Phoebe Robinson has always been unapologetic when it comes to language. Playfully snarky, her newest round of essays hits the palate like a Sour Patch candy, with a healthy dose of salt on the side. Robinson quips her way through the worst of #quarantimes during the initial Covid-19 surge in 2020, switching abruptly between humorous hot takes and heartfelt calls-to-action, the same way you or I might switch abruptly from one Zoom meeting to the next. Follow Phoebe as she navigates WFH, the commodification of "self care," performative activism, 4C hair, and more!
Although Daniel Mallory Ortberg has been the voice and pen behind Slate’s “Dear Prudence” column since late 2015, Ortberg’s new book will be more familiar to fans of The Toast, a feminist satire website he co-founded. Within the pages of this book you will find an episode of House Hunters that wouldn’t be out of place in The Twilight Zone, several Christian parables, and an extremely close reading of William Shatner’s cameo on Columbo. The true heart of this book, though, is Ortberg’s thoughts on transition and his own complicated relationship to masculinity, rounding out this funny, sad, and at times revelatory book.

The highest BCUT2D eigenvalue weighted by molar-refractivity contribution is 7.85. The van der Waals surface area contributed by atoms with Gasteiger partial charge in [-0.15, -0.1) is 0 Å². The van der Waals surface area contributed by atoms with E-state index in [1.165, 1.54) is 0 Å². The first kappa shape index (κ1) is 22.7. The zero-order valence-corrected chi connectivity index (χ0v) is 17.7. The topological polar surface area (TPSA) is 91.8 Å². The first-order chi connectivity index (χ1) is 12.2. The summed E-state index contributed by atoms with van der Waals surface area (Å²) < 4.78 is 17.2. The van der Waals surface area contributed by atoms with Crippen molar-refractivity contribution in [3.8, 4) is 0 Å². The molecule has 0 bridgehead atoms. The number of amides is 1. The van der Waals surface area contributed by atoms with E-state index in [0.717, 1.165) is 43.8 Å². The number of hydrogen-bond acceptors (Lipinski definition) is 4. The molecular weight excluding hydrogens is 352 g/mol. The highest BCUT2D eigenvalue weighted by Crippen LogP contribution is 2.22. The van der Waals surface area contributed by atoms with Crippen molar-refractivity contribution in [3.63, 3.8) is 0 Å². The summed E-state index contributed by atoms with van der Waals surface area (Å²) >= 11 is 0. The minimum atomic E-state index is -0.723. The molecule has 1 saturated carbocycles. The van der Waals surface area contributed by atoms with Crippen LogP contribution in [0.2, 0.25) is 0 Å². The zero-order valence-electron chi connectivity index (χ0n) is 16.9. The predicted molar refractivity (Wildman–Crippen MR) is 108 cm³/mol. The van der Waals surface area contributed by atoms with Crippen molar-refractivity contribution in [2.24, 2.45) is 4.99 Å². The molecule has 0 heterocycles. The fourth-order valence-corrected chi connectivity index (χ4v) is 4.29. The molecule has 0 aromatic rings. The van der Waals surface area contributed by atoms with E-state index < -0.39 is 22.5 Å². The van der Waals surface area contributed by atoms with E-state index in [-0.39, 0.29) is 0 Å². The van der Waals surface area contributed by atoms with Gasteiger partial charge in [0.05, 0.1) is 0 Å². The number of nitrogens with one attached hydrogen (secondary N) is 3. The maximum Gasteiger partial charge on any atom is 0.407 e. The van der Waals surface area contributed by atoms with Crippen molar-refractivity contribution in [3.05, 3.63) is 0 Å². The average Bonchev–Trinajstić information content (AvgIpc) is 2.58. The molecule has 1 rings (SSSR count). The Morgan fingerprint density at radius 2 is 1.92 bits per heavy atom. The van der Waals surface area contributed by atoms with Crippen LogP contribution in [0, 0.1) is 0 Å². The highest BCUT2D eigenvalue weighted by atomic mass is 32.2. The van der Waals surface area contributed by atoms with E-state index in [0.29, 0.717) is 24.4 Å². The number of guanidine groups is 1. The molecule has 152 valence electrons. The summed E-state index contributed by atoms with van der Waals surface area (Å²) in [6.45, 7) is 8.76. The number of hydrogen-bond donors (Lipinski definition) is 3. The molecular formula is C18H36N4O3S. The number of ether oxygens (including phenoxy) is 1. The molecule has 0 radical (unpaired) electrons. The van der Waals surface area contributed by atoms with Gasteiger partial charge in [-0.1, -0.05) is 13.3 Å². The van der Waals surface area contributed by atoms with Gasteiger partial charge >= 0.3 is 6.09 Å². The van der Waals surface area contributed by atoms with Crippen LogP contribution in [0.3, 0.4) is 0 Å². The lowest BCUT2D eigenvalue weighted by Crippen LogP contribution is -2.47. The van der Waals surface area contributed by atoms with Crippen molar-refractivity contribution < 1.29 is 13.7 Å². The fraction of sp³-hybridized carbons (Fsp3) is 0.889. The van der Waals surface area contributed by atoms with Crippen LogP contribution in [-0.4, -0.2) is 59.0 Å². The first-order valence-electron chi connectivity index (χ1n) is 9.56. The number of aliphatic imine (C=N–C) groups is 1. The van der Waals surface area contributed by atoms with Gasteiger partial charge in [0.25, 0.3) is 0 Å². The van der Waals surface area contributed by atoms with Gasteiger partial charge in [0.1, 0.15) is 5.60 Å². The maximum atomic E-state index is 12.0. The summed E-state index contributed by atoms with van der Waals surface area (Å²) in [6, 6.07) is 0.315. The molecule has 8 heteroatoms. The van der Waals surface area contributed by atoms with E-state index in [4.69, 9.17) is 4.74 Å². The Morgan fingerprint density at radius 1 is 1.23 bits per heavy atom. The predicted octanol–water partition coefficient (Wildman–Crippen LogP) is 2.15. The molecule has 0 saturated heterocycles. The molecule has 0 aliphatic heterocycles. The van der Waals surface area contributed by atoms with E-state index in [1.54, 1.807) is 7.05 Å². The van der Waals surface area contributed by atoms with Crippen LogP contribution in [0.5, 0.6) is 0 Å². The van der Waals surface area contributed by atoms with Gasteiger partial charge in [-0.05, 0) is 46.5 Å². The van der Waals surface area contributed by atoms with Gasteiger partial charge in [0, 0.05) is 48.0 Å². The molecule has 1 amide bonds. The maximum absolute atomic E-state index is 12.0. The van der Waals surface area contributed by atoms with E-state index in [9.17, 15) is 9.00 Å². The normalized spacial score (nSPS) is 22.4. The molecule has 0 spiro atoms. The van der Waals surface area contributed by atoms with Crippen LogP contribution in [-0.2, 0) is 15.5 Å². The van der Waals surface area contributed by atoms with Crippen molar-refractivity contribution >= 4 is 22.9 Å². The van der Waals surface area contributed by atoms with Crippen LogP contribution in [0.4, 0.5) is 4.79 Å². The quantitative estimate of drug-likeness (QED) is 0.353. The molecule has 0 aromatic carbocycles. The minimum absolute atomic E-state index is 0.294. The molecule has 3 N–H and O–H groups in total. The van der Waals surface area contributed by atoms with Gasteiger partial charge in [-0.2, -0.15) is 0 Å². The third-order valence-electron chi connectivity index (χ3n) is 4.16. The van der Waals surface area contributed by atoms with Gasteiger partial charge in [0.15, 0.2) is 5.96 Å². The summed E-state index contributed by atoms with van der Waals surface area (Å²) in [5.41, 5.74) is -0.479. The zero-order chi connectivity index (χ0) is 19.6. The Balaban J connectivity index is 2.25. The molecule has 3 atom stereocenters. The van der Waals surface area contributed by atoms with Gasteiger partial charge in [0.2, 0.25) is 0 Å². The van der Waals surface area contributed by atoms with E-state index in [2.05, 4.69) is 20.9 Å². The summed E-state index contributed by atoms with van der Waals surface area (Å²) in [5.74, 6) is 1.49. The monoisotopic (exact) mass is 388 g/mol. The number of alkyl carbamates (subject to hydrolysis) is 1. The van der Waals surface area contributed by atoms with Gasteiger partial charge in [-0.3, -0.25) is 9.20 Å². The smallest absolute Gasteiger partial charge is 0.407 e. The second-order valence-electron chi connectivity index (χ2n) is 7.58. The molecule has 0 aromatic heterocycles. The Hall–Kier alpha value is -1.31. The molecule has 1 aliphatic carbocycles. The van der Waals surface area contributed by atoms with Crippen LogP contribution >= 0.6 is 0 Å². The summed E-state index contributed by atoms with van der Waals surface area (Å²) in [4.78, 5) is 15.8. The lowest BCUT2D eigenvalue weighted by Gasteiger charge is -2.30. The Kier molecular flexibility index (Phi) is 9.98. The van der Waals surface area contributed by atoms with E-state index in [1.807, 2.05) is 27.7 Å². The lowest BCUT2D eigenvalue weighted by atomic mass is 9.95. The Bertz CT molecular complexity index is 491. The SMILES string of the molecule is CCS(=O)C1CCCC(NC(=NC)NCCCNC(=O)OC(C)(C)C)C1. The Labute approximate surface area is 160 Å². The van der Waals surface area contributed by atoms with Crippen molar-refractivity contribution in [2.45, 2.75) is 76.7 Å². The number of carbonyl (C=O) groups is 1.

I am convinced that a thousand years from now, once human civilization has recovered from its impending doom, some future citizen of the world will discover this tome, marvel at its heft and gilded pages, show it to their peers, and declare that they have found one of the more significant finds in literary archaeology. This book is an anthology chronicling the first twenty-one years of the seminal humor website, McSweeney’s Internet Tendency, and it is no exaggeration when I say that reading this book is an enterprise in hilarity and a balm for our troubled times.